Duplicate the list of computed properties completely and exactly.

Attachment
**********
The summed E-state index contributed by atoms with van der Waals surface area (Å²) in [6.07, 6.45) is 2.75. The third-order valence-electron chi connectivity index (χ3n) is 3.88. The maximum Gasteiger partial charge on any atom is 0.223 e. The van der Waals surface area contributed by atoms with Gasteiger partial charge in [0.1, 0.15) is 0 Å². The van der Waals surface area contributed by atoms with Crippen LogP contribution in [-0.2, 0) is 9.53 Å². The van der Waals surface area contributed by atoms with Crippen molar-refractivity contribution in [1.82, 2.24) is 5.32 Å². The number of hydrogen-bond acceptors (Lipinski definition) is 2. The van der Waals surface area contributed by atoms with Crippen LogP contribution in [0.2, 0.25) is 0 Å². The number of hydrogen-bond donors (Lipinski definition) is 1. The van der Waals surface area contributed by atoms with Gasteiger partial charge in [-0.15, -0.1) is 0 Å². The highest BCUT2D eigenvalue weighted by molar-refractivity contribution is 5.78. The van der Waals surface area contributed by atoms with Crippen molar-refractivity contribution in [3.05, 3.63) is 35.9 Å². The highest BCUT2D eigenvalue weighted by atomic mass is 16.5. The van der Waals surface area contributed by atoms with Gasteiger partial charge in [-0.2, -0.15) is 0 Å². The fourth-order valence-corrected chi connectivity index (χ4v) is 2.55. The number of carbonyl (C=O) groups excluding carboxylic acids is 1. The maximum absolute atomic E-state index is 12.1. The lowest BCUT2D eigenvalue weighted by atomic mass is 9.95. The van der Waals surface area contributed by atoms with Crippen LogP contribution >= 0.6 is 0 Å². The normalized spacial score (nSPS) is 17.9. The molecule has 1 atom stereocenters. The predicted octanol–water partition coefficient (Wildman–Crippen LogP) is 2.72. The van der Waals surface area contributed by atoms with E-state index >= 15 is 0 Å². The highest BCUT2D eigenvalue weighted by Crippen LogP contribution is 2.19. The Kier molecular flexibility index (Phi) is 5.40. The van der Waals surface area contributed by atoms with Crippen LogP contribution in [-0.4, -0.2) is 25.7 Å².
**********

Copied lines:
The summed E-state index contributed by atoms with van der Waals surface area (Å²) in [6.07, 6.45) is 2.75. The third-order valence-electron chi connectivity index (χ3n) is 3.88. The maximum Gasteiger partial charge on any atom is 0.223 e. The van der Waals surface area contributed by atoms with Gasteiger partial charge in [0.1, 0.15) is 0 Å². The van der Waals surface area contributed by atoms with Crippen LogP contribution in [-0.2, 0) is 9.53 Å². The van der Waals surface area contributed by atoms with Crippen molar-refractivity contribution in [1.82, 2.24) is 5.32 Å². The number of hydrogen-bond acceptors (Lipinski definition) is 2. The van der Waals surface area contributed by atoms with Crippen LogP contribution in [0.2, 0.25) is 0 Å². The number of hydrogen-bond donors (Lipinski definition) is 1. The van der Waals surface area contributed by atoms with Gasteiger partial charge in [-0.15, -0.1) is 0 Å². The highest BCUT2D eigenvalue weighted by molar-refractivity contribution is 5.78. The van der Waals surface area contributed by atoms with Crippen molar-refractivity contribution in [3.05, 3.63) is 35.9 Å². The highest BCUT2D eigenvalue weighted by atomic mass is 16.5. The van der Waals surface area contributed by atoms with Gasteiger partial charge in [-0.2, -0.15) is 0 Å². The fourth-order valence-corrected chi connectivity index (χ4v) is 2.55. The number of carbonyl (C=O) groups excluding carboxylic acids is 1. The maximum absolute atomic E-state index is 12.1. The lowest BCUT2D eigenvalue weighted by atomic mass is 9.95. The van der Waals surface area contributed by atoms with Crippen LogP contribution >= 0.6 is 0 Å². The normalized spacial score (nSPS) is 17.9. The molecule has 1 atom stereocenters. The predicted octanol–water partition coefficient (Wildman–Crippen LogP) is 2.72. The van der Waals surface area contributed by atoms with E-state index >= 15 is 0 Å². The highest BCUT2D eigenvalue weighted by Crippen LogP contribution is 2.19. The Kier molecular flexibility index (Phi) is 5.40. The van der Waals surface area contributed by atoms with Crippen LogP contribution in [-0.4, -0.2) is 25.7 Å².